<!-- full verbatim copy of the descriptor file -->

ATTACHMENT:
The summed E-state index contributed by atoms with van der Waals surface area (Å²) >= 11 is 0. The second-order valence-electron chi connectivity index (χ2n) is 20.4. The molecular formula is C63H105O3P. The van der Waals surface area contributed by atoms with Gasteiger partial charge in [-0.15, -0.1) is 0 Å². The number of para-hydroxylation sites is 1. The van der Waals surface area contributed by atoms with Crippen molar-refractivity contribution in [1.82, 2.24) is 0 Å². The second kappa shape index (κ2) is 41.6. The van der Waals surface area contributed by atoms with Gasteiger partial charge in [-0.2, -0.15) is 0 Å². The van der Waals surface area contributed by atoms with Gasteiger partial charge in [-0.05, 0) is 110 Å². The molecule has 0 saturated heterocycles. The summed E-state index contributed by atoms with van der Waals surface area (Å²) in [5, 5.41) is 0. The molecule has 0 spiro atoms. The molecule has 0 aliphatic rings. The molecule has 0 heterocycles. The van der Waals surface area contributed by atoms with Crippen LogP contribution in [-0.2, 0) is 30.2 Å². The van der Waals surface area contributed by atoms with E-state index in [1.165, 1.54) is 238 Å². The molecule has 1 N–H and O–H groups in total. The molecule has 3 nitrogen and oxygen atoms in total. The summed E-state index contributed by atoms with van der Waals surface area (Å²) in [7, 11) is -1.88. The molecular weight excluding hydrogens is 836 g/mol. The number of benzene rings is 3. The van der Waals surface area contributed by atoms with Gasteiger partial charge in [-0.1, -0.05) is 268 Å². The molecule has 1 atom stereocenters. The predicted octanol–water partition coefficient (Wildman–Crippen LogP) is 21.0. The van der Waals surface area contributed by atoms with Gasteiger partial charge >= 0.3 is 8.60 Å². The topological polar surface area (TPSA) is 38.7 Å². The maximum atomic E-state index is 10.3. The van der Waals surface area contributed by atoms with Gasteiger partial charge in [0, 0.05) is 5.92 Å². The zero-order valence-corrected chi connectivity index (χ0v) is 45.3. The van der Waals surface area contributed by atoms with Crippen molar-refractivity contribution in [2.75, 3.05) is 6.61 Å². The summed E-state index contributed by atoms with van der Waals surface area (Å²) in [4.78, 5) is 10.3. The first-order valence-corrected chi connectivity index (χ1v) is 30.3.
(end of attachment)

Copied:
The summed E-state index contributed by atoms with van der Waals surface area (Å²) >= 11 is 0. The second-order valence-electron chi connectivity index (χ2n) is 20.4. The molecular formula is C63H105O3P. The van der Waals surface area contributed by atoms with Gasteiger partial charge in [-0.15, -0.1) is 0 Å². The number of para-hydroxylation sites is 1. The van der Waals surface area contributed by atoms with Crippen molar-refractivity contribution in [1.82, 2.24) is 0 Å². The second kappa shape index (κ2) is 41.6. The van der Waals surface area contributed by atoms with Gasteiger partial charge in [-0.2, -0.15) is 0 Å². The van der Waals surface area contributed by atoms with Gasteiger partial charge in [-0.05, 0) is 110 Å². The molecule has 0 saturated heterocycles. The summed E-state index contributed by atoms with van der Waals surface area (Å²) in [5, 5.41) is 0. The molecule has 0 spiro atoms. The molecule has 0 aliphatic rings. The molecule has 0 heterocycles. The van der Waals surface area contributed by atoms with Crippen LogP contribution in [-0.2, 0) is 30.2 Å². The van der Waals surface area contributed by atoms with E-state index in [1.165, 1.54) is 238 Å². The molecule has 1 N–H and O–H groups in total. The molecule has 3 nitrogen and oxygen atoms in total. The summed E-state index contributed by atoms with van der Waals surface area (Å²) in [7, 11) is -1.88. The molecular weight excluding hydrogens is 836 g/mol. The number of benzene rings is 3. The van der Waals surface area contributed by atoms with Gasteiger partial charge in [-0.1, -0.05) is 268 Å². The molecule has 1 atom stereocenters. The predicted octanol–water partition coefficient (Wildman–Crippen LogP) is 21.0. The van der Waals surface area contributed by atoms with Gasteiger partial charge >= 0.3 is 8.60 Å². The topological polar surface area (TPSA) is 38.7 Å². The maximum atomic E-state index is 10.3. The van der Waals surface area contributed by atoms with Gasteiger partial charge in [0, 0.05) is 5.92 Å². The zero-order valence-corrected chi connectivity index (χ0v) is 45.3. The van der Waals surface area contributed by atoms with Crippen molar-refractivity contribution in [2.75, 3.05) is 6.61 Å². The summed E-state index contributed by atoms with van der Waals surface area (Å²) in [4.78, 5) is 10.3. The first-order valence-corrected chi connectivity index (χ1v) is 30.3.